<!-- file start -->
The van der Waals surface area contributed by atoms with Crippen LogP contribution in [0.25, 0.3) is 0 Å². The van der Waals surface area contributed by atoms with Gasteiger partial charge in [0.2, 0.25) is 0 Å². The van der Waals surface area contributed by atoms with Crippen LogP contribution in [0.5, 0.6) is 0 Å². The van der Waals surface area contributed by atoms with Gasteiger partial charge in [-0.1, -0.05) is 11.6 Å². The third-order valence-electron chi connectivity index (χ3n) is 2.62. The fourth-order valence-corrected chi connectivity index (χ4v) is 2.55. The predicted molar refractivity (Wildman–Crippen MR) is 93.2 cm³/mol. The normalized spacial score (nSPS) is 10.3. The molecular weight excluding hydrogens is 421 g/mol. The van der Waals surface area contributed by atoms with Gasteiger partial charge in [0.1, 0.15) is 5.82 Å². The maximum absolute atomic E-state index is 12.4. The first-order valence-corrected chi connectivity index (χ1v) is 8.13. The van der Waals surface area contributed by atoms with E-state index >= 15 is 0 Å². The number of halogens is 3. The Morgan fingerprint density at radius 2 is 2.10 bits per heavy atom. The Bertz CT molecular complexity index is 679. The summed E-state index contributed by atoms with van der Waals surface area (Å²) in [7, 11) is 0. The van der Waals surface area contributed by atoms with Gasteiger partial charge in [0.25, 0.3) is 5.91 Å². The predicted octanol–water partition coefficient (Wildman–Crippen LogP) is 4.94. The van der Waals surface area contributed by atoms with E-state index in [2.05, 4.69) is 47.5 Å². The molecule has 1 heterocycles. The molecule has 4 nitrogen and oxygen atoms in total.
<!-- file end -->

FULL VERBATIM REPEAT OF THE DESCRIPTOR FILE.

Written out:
The van der Waals surface area contributed by atoms with Crippen LogP contribution in [0.25, 0.3) is 0 Å². The van der Waals surface area contributed by atoms with Gasteiger partial charge in [0.2, 0.25) is 0 Å². The van der Waals surface area contributed by atoms with Crippen LogP contribution in [0.5, 0.6) is 0 Å². The van der Waals surface area contributed by atoms with Gasteiger partial charge in [-0.1, -0.05) is 11.6 Å². The third-order valence-electron chi connectivity index (χ3n) is 2.62. The fourth-order valence-corrected chi connectivity index (χ4v) is 2.55. The predicted molar refractivity (Wildman–Crippen MR) is 93.2 cm³/mol. The normalized spacial score (nSPS) is 10.3. The molecular weight excluding hydrogens is 421 g/mol. The van der Waals surface area contributed by atoms with Gasteiger partial charge in [0.1, 0.15) is 5.82 Å². The maximum absolute atomic E-state index is 12.4. The first-order valence-corrected chi connectivity index (χ1v) is 8.13. The van der Waals surface area contributed by atoms with E-state index >= 15 is 0 Å². The number of halogens is 3. The Morgan fingerprint density at radius 2 is 2.10 bits per heavy atom. The Bertz CT molecular complexity index is 679. The summed E-state index contributed by atoms with van der Waals surface area (Å²) in [7, 11) is 0. The van der Waals surface area contributed by atoms with Gasteiger partial charge in [0.25, 0.3) is 5.91 Å². The predicted octanol–water partition coefficient (Wildman–Crippen LogP) is 4.94. The van der Waals surface area contributed by atoms with E-state index in [2.05, 4.69) is 47.5 Å². The molecule has 1 heterocycles. The molecule has 4 nitrogen and oxygen atoms in total.